Mumford wrote The Study of Utopias in 1922.2 The following brief sketch of his main idea should help to demonstrate why he found the village so captivating later on.
In the introduction he suggests that what makes human history interesting is that we live in two worlds: the one within and the one without. The world within includes all the fantasies and projections that pattern people’s behavior. Mumford observes that the physical world is inescapable, but the world of ideas exists on another plane. It is our substitute for the external world—a kind of home to which we flee when reality becomes too much.
At the same time, the world within serves to sort and sift our everyday concerns . . . “and a new sort of reality is projected back again upon the external world,” Mumford says. This serves one of two functions: as a means for escape or compensation that releases us from our daily frustrations, or as a means for providing “a condition for our release in the future.” The second function seeks to change the external world so that one can deal with it on one’s own terms. Mumford explains that in the first function, “we build impossible castles in the air,” while in the other we hire an architect and a mason and begin to build an environment which meets our essential needs.
Utopias of escape are good only for short visits, however, because they are imaginary. Perfection would be unstimulating and paralyzing. But “Utopias of reconstruction” seek to alter the physical world and the mental framework of the people who live there. Mumford notes that we can’t dismiss our ideals from the facts of our lives. “[T]he things we dream of tend consciously or unconsciously to work themselves out in the pattern of our daily lives,” he writes. “We need not abandon the real world in order to enter these realizable worlds; for it is out of the first that the second are always coming.”
So Mumford must have found in Portmeirion a testimonial to his belief that humankind can realize its Utopian dreams in the physical world. Indeed, Sir Clough stated frequently that his ideal was to develop a beautiful location without spoiling it, and even to enhance its natural beauties. His finished product proved to be more than a mere fanciful extravagance (as his critics would have it). Portmeirion remains today a good commercial business. For all its visitors, Portmeirion is a “no-place” where we can actually spend the night and forget the ugly problems of the “real world” outside. And whether we be famous authors or not, we might even be inspired to dream up some of our own solutions.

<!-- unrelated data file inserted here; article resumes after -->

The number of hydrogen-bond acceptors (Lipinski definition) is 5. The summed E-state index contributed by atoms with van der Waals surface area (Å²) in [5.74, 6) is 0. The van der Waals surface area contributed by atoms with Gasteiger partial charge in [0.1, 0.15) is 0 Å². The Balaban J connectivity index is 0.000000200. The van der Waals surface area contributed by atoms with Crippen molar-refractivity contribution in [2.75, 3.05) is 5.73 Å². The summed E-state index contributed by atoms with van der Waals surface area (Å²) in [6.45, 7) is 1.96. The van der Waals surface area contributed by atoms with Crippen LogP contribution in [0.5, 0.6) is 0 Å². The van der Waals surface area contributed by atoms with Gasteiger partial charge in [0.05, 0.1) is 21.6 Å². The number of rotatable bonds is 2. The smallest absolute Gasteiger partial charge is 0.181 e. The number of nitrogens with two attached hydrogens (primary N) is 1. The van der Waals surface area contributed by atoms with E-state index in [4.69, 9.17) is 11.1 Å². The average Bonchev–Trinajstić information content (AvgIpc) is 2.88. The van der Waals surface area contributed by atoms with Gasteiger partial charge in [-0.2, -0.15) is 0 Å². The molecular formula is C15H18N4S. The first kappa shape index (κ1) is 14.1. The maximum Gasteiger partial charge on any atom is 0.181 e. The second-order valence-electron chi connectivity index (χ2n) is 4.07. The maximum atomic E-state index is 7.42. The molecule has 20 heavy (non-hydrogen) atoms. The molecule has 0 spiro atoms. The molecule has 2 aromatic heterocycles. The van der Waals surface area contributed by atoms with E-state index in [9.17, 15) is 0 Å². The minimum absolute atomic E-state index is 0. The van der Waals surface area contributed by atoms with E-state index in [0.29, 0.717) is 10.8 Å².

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Tints Variously Broken and Blended: Thomas Love Peacock’s Headlong Hall
Author Thomas Love Peacock never lived to see Portmeirion, but his novel Headlong Hall3 (1816) can be read as an uncanny before-the-fact overview of it. The following parallel comparison demonstrates that Peacock and Sir Clough must have been tapping into the same source.
|The story takes place on the shores of Meirionnydd and Caernarvon counties.
||Portmeirion is on a peninsula in Meirionnydd county.
|Peacock describes “Headlong Hall” as a “romantic pleasure-grounds under a process of improvement” (chapter iii).
||Sir Clough’s main intent was to improve the environment at the same time he built his pleasure-grounds.
|The entryway leads along the edges of tremendous chasms (chapter iii).
||The village comes to the edge of a towering cliff.
|The surrounding area is a wild forest (chapter iv).
||70 acres of unspoiled woodlands surround Portmeirion.
|New arrivals are full of rapturous exclamations on “the sublime beauties of the scenery” (chapter iii).
||A naturally beautiful site was what Sir Clough was after when he bought the property.
|Headlong says, “When I was a boy, I used to sit every day on the shoulders of Hercules: what became of him I have never been able to ascertain” (chapter iv).
||A statue of Hercules sits near Town Hall.